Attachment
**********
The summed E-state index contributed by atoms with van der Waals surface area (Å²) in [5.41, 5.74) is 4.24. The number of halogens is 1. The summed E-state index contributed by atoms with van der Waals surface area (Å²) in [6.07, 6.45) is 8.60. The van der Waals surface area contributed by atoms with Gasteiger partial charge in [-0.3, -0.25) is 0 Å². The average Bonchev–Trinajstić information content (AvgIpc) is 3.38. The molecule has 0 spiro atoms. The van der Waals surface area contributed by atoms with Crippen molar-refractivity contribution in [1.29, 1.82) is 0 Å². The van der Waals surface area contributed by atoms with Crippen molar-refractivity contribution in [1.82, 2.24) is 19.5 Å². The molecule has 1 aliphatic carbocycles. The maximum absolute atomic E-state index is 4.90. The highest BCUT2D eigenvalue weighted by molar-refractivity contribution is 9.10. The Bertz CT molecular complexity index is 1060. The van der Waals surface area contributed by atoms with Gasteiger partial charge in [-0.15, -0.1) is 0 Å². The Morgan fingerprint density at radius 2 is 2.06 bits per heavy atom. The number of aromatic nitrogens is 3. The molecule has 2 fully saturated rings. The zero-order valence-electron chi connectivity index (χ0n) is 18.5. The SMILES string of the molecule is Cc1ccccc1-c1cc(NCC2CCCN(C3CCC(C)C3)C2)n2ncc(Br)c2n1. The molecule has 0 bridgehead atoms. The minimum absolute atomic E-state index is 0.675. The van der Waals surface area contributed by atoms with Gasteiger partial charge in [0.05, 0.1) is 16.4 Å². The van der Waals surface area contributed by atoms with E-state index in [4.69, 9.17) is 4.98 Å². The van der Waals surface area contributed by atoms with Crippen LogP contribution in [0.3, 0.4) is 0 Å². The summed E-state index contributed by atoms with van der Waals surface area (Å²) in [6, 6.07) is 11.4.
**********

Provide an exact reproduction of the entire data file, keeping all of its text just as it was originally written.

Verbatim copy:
The summed E-state index contributed by atoms with van der Waals surface area (Å²) in [5.41, 5.74) is 4.24. The number of halogens is 1. The summed E-state index contributed by atoms with van der Waals surface area (Å²) in [6.07, 6.45) is 8.60. The van der Waals surface area contributed by atoms with Gasteiger partial charge in [-0.3, -0.25) is 0 Å². The average Bonchev–Trinajstić information content (AvgIpc) is 3.38. The molecule has 0 spiro atoms. The van der Waals surface area contributed by atoms with Crippen molar-refractivity contribution in [1.29, 1.82) is 0 Å². The van der Waals surface area contributed by atoms with Crippen molar-refractivity contribution in [1.82, 2.24) is 19.5 Å². The molecule has 1 aliphatic carbocycles. The maximum absolute atomic E-state index is 4.90. The highest BCUT2D eigenvalue weighted by molar-refractivity contribution is 9.10. The Bertz CT molecular complexity index is 1060. The van der Waals surface area contributed by atoms with Gasteiger partial charge in [-0.15, -0.1) is 0 Å². The Morgan fingerprint density at radius 2 is 2.06 bits per heavy atom. The number of aromatic nitrogens is 3. The molecule has 2 fully saturated rings. The zero-order valence-electron chi connectivity index (χ0n) is 18.5. The SMILES string of the molecule is Cc1ccccc1-c1cc(NCC2CCCN(C3CCC(C)C3)C2)n2ncc(Br)c2n1. The molecule has 0 bridgehead atoms. The minimum absolute atomic E-state index is 0.675. The van der Waals surface area contributed by atoms with Gasteiger partial charge in [0.05, 0.1) is 16.4 Å². The van der Waals surface area contributed by atoms with E-state index in [4.69, 9.17) is 4.98 Å². The van der Waals surface area contributed by atoms with Crippen LogP contribution in [0.3, 0.4) is 0 Å². The summed E-state index contributed by atoms with van der Waals surface area (Å²) in [6, 6.07) is 11.4.